Time is one of the most important elements when a mare is giving birth. If the water has broken and you still do not see the foal once twenty minutes have passed, if you’re not seeing progress at all or if the foal is making its entry in any way other than feet first, this will be an equine emergency and you need to call your veterinarian immediately. Out of all of the possible equine emergencies, it is important to have a veterinarian available when a horse is giving birth as a vet can mean the difference between life and death.
If your horse has suffered from an eye injury then they will need to be seen by an emergency equine vet immediately. Regardless of how you perceive the situation, it is important to have your vet access the eye and attempt to restore your horse's vision.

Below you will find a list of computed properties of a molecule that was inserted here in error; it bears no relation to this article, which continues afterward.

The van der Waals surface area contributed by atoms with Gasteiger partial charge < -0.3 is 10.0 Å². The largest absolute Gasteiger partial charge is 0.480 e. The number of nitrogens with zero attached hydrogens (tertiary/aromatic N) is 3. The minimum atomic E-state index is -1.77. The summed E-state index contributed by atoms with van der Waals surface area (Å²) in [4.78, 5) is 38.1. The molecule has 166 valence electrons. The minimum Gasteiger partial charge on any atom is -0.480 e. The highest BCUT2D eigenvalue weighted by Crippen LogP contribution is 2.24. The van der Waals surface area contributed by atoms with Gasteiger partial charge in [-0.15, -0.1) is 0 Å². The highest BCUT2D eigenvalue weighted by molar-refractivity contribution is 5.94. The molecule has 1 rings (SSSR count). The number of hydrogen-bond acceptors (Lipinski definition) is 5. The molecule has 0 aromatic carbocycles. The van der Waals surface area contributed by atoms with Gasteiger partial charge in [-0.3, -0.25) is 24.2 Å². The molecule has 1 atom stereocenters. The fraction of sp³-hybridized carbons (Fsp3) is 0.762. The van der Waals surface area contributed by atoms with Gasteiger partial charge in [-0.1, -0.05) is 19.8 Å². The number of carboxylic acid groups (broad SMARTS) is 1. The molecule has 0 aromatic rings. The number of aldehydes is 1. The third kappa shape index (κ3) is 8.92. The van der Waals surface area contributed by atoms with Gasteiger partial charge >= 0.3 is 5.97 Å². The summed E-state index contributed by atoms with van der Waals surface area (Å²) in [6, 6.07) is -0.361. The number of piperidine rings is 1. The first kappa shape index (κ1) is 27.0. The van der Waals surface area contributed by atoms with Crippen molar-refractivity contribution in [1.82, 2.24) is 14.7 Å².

If your horse is experiencing eye injuries that don’t include bleeding, torn skin, or swelling it can be difficult to tell. One of the main signs to watch for is squinting or tearing up of your horse's eyes, the eye may appear to be cloudy, or they may be using hard surfaces to try to rub the irritated eye. If your horses eyelashes are pointed down to the ground with any fluid stuck to them then this is also a way to tell they are suffering from eye irritations or injury.
RESPIRATORY DISTRESS VS. CHOKE
In horses the differences between respiratory distress and choke are subtle but it is important to be aware of the differences. Identifying these differences lead to significant differences in how to treat your horse.
If your horse is experiencing respiratory distress then they will have rapid, shallow breathing, while having the appearance of being distressed. Your horse will appear anxious and their breathing will be exaggerated. In order to help to relieve the distress quickly, you will need to calm your horse as best as possible and ensure that you have removed any object or item causing the reaction. You will need to contact your vet immediately for emergency care. In severe cases, your vet may need to perform a tracheotomy to help your horse continue breathing.